The defendant discriminated against the plaintiff
because of a past injury which the plaintiff had
orders from doctor not to do anything but light
duty. After injury was healed defendant let the
plaintiff work another month and a half before
Defendants argue that Patton's ADA claim should be dismissed because
Patton failed to exhaust her administrative remedies for this claim.
Title VII plaintiffs must initially bring a charge with the appropriate
administrative body, i.e., EEOC, EEO, before pursuing a claim in
federal court; and, thus, Title VII claims cannot be brought if they were
not included in the plaintiff's EEOC complaint. Babrocky v. Jewel
Food Co., 773 F.2d 857, 864 (7th Cir. 1985) (Babrocky). An
exception to this general rule, which allows a claim not included in the
EEOC complaint to be pursued in federal court, exists when that
subsequent claim is "reasonably related" to the claim that was included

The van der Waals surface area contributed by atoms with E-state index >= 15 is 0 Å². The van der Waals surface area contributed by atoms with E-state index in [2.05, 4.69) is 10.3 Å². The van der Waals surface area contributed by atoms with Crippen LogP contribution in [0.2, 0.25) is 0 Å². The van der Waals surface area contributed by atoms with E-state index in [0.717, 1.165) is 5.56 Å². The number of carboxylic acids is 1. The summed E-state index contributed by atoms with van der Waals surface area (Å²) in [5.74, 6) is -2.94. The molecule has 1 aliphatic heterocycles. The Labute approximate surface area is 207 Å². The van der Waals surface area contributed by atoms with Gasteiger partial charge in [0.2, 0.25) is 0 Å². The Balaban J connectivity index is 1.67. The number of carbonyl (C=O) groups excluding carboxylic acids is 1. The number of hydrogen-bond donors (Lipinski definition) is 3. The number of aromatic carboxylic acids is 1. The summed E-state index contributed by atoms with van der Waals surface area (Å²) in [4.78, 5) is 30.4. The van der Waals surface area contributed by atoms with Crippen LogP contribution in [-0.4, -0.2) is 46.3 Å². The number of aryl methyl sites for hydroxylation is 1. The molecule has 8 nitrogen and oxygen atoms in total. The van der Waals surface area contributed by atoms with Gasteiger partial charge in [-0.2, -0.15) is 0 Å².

in the EEOC charge. Babrocky, 773 F.2d at 864. To be reasonably
related, a factual relationship must exist between both claims;
specifically, a claim in a Title VII plaintiff's complaint and an EEOC
charge are reasonably related when the subsequent claim can be reasonably expected to be developed from an
investigation of the allegations in the EEOC charge. Cheek v. Western
and Southern Life Ins. Co., 31 F.3d 497, 500 (7th Cir. 1994).
Courts will give Title VII pro se plaintiffs leeway in regards
to the administrative specificity requirement in EEOC complaints. The
basis for this liberal construction is to give pro se plaintiffs
leeway by construing their allegations in light of the strongest
arguments that they may suggest when deciding whether the claims in the
complaint are encompassed by the EEOC charge. Hudson v. McHugh,
148 F.3d 859, 864 (7th Cir. 1998).
Here, Patton only alleged that her employment was terminated because of
her race in her EEOC charge. There is no discussion or even mention of
any type of disability within the EEOC charge, and a claim for disability